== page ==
CASTAC seeks nominations for the Diana Forsythe Prize

May 28th, 2015, by § Leave a Comment

The Diana Forsythe Prize was created in 1998 to celebrate the best book or series of published articles in the spirit of Diana Forsythe’s feminist anthropological research on work, science, or technology, including biomedicine. The prize is awarded annually at the AAA meeting by a committee consisting of one representative from the Society for the Anthropology of Work (SAW) and two from the Committee on the Anthropology of Science, Technology and Computing (CASTAC). It is supported by the General Anthropology Division (GAD) and Bern Shen.

Self-nominations are welcomed. To be eligible, books (or article series) must have been published in the last five years (copyright of 2010 or later). The current submission deadline is July 31, 2015 (early nominations appreciated) and nominations should be sent via email to Selection Committee Chair João Biehl at jbiehl-at-princeton.edu. Publishers, please send a copy of nominated titles to each of the selection committee members listed below. « Read the rest of this entry »

SOS! Save Our Sea! California’s Salton Sea demands action, but what kind?

May 26th, 2015, by § Leave a Comment

dead fish on the shoreline

Image: Layers of dead fish and desiccated barnacles at the shores of the Salton Sea, a man-made salt lake maintained by agricultural runoff. Photo by author.

This March, California’s State Water Resources Control Board called for a public workshop to re-evaluate the state of the Salton Sea, a complex and notoriously disastrous salt lake in the southeastern California desert. Nearly 200 people responded to the call, crowding in to a hearing room in downtown Sacramento to give testimony on mitigation and restoration projects, consider drought impacts, argue for the Sea’s environmental and economic value, and discuss the enormous water transfer agreements that threaten to damage it even more. Attempts to define the problem and its stakes have gone on for decades, but it is still far from clear whose fault is it that the Sea is still shrinking, still dying, or still dangerous, or, for that matter, if anyone can (or should) keep trying to fix it. As a semi-permanent disaster landscape, the Salton Sea is best defined not by the fall-out from a singular event nor by the slow accumulation of risk, but by a decades-long dynamic tension between mitigation of danger and restoration of health. “SOS! Save Our Sea!”, a popular slogan of local activists, is both a call to account for an irreversibly toxic present, and a reminder that the Sea was and still is a vibrant place worth saving. « Read the rest of this entry »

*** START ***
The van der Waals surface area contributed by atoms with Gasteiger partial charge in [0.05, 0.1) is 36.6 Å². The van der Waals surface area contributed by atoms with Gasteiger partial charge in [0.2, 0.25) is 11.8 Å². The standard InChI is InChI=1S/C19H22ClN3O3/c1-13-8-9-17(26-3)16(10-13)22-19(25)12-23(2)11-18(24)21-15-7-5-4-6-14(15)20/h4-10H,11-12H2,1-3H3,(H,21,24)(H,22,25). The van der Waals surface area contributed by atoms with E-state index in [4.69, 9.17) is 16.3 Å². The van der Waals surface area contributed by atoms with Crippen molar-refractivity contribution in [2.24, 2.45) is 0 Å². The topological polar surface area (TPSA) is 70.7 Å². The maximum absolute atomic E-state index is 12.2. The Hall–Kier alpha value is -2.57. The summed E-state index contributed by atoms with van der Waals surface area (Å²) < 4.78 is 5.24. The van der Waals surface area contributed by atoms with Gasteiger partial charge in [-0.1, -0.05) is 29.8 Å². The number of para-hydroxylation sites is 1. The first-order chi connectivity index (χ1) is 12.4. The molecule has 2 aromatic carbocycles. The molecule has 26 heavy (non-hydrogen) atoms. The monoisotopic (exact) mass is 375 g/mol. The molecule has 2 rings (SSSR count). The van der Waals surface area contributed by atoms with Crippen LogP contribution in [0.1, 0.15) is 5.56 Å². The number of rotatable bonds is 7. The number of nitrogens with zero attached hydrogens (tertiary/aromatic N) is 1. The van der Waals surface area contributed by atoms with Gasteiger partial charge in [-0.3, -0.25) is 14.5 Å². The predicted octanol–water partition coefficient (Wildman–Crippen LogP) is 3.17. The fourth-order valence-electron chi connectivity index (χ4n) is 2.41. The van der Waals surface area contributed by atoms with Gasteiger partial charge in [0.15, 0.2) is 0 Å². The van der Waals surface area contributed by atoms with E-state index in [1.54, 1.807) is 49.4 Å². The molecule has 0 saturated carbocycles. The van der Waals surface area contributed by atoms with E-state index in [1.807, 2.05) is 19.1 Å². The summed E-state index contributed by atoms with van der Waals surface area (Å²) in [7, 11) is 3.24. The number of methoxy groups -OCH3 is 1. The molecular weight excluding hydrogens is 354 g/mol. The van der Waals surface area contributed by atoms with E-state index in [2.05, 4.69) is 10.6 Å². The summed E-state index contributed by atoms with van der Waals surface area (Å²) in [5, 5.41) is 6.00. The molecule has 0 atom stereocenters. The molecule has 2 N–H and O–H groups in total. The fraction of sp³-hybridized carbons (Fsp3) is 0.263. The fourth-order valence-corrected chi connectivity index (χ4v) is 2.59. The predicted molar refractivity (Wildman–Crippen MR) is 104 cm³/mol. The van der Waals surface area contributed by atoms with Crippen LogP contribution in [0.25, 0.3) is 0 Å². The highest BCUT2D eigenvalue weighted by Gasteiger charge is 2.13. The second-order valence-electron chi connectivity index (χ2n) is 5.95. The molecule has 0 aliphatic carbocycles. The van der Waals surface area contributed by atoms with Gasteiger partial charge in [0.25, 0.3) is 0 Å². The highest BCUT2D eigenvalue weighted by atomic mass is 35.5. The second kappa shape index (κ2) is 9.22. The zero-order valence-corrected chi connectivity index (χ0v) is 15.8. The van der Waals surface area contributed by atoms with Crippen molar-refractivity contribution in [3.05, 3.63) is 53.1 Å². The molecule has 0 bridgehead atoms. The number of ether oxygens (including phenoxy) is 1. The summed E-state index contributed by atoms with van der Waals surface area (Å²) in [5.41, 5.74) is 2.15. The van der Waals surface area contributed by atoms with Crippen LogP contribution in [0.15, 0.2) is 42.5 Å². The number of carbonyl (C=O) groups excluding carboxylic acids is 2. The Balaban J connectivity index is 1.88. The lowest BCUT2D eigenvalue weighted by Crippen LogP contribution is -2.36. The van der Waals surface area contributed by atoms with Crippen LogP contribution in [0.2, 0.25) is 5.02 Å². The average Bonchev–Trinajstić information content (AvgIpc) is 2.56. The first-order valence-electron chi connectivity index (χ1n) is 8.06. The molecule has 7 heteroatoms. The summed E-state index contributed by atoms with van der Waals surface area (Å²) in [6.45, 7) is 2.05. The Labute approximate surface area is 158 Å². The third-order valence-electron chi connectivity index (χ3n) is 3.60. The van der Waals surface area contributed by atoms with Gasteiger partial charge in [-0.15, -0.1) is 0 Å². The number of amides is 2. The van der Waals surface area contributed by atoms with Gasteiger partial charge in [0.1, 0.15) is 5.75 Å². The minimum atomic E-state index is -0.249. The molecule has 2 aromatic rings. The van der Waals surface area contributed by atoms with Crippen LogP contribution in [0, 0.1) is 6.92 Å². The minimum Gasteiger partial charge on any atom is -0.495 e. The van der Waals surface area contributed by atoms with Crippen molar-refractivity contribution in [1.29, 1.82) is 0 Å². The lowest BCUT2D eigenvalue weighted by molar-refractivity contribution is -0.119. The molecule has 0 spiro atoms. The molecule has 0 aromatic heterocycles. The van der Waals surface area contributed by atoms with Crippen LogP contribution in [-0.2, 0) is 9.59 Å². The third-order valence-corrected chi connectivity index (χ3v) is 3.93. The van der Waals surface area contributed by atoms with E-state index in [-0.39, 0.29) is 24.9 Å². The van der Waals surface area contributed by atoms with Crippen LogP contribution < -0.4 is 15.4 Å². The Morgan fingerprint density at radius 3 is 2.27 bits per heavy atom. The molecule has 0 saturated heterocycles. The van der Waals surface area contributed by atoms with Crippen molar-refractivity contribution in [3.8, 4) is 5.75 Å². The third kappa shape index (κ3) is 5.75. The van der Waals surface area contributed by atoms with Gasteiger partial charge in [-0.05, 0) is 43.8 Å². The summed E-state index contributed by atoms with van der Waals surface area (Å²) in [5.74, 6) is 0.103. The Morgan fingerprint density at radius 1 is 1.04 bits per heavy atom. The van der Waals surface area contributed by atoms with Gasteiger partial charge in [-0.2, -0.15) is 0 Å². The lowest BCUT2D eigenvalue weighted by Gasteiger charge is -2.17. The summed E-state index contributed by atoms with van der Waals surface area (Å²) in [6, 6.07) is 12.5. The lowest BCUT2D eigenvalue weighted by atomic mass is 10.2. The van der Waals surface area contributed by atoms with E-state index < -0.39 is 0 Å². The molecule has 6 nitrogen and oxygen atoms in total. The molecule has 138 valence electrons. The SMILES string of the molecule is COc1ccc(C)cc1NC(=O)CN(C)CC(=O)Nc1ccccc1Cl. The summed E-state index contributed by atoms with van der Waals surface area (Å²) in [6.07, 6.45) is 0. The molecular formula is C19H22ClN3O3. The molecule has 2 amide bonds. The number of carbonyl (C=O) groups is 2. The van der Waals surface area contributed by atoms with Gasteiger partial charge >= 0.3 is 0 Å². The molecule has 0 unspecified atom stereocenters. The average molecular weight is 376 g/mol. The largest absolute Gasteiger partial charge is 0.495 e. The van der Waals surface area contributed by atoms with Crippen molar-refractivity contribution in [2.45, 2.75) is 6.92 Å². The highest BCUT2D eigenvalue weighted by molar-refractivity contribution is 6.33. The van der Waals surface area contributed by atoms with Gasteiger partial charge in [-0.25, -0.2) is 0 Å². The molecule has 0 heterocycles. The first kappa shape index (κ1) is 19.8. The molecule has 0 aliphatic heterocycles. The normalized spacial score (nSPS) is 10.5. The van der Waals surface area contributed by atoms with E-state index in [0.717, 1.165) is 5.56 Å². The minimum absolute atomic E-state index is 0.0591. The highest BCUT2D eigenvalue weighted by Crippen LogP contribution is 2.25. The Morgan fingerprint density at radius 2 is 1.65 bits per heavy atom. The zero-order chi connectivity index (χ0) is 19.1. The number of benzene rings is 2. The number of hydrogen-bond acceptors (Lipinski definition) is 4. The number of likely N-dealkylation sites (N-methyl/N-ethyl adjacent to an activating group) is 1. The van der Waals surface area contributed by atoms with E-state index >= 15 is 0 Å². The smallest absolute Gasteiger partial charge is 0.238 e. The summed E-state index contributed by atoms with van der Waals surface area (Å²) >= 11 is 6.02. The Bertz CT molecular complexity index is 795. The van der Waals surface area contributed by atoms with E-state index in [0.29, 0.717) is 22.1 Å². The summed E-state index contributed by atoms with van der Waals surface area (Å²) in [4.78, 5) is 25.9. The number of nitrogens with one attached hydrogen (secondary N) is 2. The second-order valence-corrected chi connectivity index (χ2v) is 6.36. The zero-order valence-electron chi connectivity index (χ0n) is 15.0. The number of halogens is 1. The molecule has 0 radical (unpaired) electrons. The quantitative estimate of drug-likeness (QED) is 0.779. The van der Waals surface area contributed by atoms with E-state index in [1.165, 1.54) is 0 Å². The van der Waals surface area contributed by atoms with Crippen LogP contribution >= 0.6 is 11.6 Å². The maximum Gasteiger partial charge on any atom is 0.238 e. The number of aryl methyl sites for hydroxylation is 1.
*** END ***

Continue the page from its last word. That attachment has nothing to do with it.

The Hastings Mill as Ecological Machine: Vancouver’s Origin Story

May 19th, 2015, by § Leave a Comment

In Vancouver’s settler origin story, the city begins with a saw mill located in “primeval nature.” Living in the city as a student, I became interested in theories of the relation between economy and ecology, first studying forestry and working in the logging industry, then moving to graduate work in literature and science studies. The origin story of Vancouver stands out as a case study. The city combines an aesthetic regime (in architecture, tourism branding, and so on) focused on proximity to nature with an origin story that goes back to a single sawmill.

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Image: Panorama of the Hastings Mill. Source: City of Vancouver Archive (Public Domain).